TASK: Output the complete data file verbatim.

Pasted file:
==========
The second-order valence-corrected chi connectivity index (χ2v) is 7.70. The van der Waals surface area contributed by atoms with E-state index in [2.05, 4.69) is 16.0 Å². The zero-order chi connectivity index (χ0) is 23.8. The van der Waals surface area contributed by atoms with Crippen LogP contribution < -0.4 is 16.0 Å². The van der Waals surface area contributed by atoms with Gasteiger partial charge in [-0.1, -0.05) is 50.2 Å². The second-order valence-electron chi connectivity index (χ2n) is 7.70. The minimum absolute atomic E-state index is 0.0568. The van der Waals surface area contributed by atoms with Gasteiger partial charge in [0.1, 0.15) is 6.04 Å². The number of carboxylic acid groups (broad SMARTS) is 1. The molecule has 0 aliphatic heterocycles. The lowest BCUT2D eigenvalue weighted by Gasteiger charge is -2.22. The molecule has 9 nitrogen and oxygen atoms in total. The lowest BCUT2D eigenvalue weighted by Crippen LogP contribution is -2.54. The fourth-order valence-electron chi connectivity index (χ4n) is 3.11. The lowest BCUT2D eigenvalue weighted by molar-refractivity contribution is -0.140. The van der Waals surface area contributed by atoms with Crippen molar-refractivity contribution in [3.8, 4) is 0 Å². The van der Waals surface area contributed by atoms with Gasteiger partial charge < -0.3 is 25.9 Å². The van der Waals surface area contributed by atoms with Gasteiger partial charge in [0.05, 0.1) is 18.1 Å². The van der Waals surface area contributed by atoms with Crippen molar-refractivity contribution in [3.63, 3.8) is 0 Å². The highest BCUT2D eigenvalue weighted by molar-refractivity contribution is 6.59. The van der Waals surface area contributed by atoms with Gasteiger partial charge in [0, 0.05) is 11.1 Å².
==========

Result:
The second-order valence-corrected chi connectivity index (χ2v) is 7.70. The van der Waals surface area contributed by atoms with E-state index in [2.05, 4.69) is 16.0 Å². The zero-order chi connectivity index (χ0) is 23.8. The van der Waals surface area contributed by atoms with Crippen LogP contribution < -0.4 is 16.0 Å². The van der Waals surface area contributed by atoms with Gasteiger partial charge in [-0.1, -0.05) is 50.2 Å². The second-order valence-electron chi connectivity index (χ2n) is 7.70. The minimum absolute atomic E-state index is 0.0568. The van der Waals surface area contributed by atoms with Gasteiger partial charge in [0.1, 0.15) is 6.04 Å². The number of carboxylic acid groups (broad SMARTS) is 1. The molecule has 0 aliphatic heterocycles. The lowest BCUT2D eigenvalue weighted by Gasteiger charge is -2.22. The molecule has 9 nitrogen and oxygen atoms in total. The lowest BCUT2D eigenvalue weighted by Crippen LogP contribution is -2.54. The fourth-order valence-electron chi connectivity index (χ4n) is 3.11. The lowest BCUT2D eigenvalue weighted by molar-refractivity contribution is -0.140. The van der Waals surface area contributed by atoms with Crippen molar-refractivity contribution in [3.8, 4) is 0 Å². The van der Waals surface area contributed by atoms with Gasteiger partial charge < -0.3 is 25.9 Å². The van der Waals surface area contributed by atoms with Gasteiger partial charge in [0.05, 0.1) is 18.1 Å². The van der Waals surface area contributed by atoms with Crippen molar-refractivity contribution in [3.63, 3.8) is 0 Å². The highest BCUT2D eigenvalue weighted by molar-refractivity contribution is 6.59. The van der Waals surface area contributed by atoms with Gasteiger partial charge in [0, 0.05) is 11.1 Å².